Until now, knowing where the Cayman Islands real estate market was, is and is going has been an imprecise guess based on personal experience, intuition and a disparate set of statistics that never told the whole picture.
A presentation by Lou Dimitrov and Matthew O’Keeffe of Dart Enterprises at the 4th annual Cayman Islands Property & Construction Conference on March 15 at the Grand Cayman Marriott Beach Resort revealed that a dedicated mathematical and geographical information system approach to the Cayman Islands’ residential real estate market analysis has now been developed.
The theme of the conference, which was presented by the Cayman Islands chapter of the Royal Institution of Chartered Surveyors — better known as RICS — was “Boom or Bust: Navigating the Cayman Islands Real Estate and Construction Market.”
In the breakout session, titled “Cayman’s Residential Market Trends, a Data Driven Approach,” Dimitrov outlined the difficulties in understanding real estate pricing trends. He spoke about the problems with using common methodology in housing price indices. While the various methods have uses, they all come with problems relating to data.
“It’s a heavyweight problem,” Dimitrov said. “Fortunately this is where I was lucky, because I was working in the same company with Matthew, who had already solved it for me.”
O’Keeffe then explained that in trying to get a better understanding of the local real estate market, he started looking specifically at the condominium products in the Seven Mile Beach corridor, along with some of the waterfront developments in George Town.
“We needed to understand historical prices in order to understand the direction the market was moving in,” O’Keeffe said. “It became apparent that we could start to answer these questions, but only by referring to datasets in disparate locations – websites, land registries and paper-based plans.”
A new database was created by using a variety of sources, including the original strata plans, the Cayman Land Info site run by the Cayman Islands Government Lands & Survey Department and the Cayman Islands Real Estate Brokers Association website.
“To be clear, this is a 100 per cent quantitative approach that is purely data driven,” he said. “In other words, I’m not attempting to answer any questions about the real estate market using a qualitative approach, such as speaking to brokers, developers, buyers, sellers, valuation professionals or banks. Both approaches are important and the two can work in cohort where the former seeks to complement the latter and vice versa.”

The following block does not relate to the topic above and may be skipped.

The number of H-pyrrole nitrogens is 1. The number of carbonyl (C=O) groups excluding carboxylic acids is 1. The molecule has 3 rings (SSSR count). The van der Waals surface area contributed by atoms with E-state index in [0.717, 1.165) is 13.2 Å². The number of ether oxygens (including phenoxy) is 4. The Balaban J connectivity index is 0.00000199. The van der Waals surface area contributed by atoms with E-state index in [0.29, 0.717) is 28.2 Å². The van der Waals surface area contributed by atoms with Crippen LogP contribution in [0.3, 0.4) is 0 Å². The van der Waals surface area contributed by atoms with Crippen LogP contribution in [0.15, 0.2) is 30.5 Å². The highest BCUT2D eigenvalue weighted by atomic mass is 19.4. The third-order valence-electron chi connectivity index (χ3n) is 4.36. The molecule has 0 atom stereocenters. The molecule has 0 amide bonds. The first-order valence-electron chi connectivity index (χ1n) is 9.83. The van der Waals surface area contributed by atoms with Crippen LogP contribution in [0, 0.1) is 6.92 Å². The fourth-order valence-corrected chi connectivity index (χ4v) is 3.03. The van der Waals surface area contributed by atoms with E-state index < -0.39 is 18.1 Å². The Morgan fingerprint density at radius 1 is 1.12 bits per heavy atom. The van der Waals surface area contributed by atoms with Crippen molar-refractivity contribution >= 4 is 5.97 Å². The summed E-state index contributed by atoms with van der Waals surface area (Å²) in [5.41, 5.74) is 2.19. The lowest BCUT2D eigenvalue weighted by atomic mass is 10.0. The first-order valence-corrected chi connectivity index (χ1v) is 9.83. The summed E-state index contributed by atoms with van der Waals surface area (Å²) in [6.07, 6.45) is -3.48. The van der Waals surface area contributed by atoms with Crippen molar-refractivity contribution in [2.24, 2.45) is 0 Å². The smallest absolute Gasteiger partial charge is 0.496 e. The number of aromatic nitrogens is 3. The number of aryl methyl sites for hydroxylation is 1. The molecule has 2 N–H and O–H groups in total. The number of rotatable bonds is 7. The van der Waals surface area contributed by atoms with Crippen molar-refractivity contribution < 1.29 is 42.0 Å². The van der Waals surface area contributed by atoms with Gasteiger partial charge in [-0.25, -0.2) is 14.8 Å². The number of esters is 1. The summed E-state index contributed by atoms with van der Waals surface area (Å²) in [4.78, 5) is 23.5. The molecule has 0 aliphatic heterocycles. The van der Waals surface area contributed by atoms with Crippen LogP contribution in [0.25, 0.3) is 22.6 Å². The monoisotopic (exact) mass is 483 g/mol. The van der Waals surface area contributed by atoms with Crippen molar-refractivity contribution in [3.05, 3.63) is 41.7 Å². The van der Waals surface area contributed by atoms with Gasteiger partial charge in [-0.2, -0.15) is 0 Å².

Using the combined data, Dimitrov and O’Keeffe developed the Dimitrov O’Keeffe Home Price Index based on a repeat-sales methodology. With the index, it was easy to calculate that the historical growth in the 78 condominium developments analysed is 3.8 per cent per annum.
“An interesting observation is the huge increase in condo prices during the last two years — 23 per cent in 2017 and 10 per cent in 2018,” Dimitrov said. “Another observation, which appears quite positive, is the fact that condo prices did not go down much during the Great Recession – only about a 12 per cent cumulative drop between 2010 and 2011. This is actually less than the cumulative drop in the United States.”
In comparing real estate price trends in the Cayman Islands versus the United States over the past 21 years, Dimitrov noted that they were almost the same.
“It appears that the markets are in sync and Cayman is lagging a year or two behind the U.S.,” he said.
With regard to the various price range levels, Dimitrov said the high end of the condominium market has appreciated faster, but that last year, the lower market segment saw a larger upswing.
Comparing the real estate market trends for the Seven Mile Beach corridor with the entire Cayman Islands, Dimitrov said that in 2018, price increases for the whole country were actually slightly higher than those for the Seven Mile Beach corridor.
Looking specifically at condominiums on Seven Mile Beach instead of including the off-beach properties in the corridor, however, shows that those properties still continue to see price increases faster than the Cayman Islands as a whole. Historically, the annual growth of Seven Mile Beach condominiums is 5.3 per cent, while it’s 3 per cent for the entire Cayman Islands.
For valuation purposes, Dimitrov said there were limitations in the index, including that it does not measure the changes on a development or property level.
“And it is not a substitute for a professional valuation,” he said.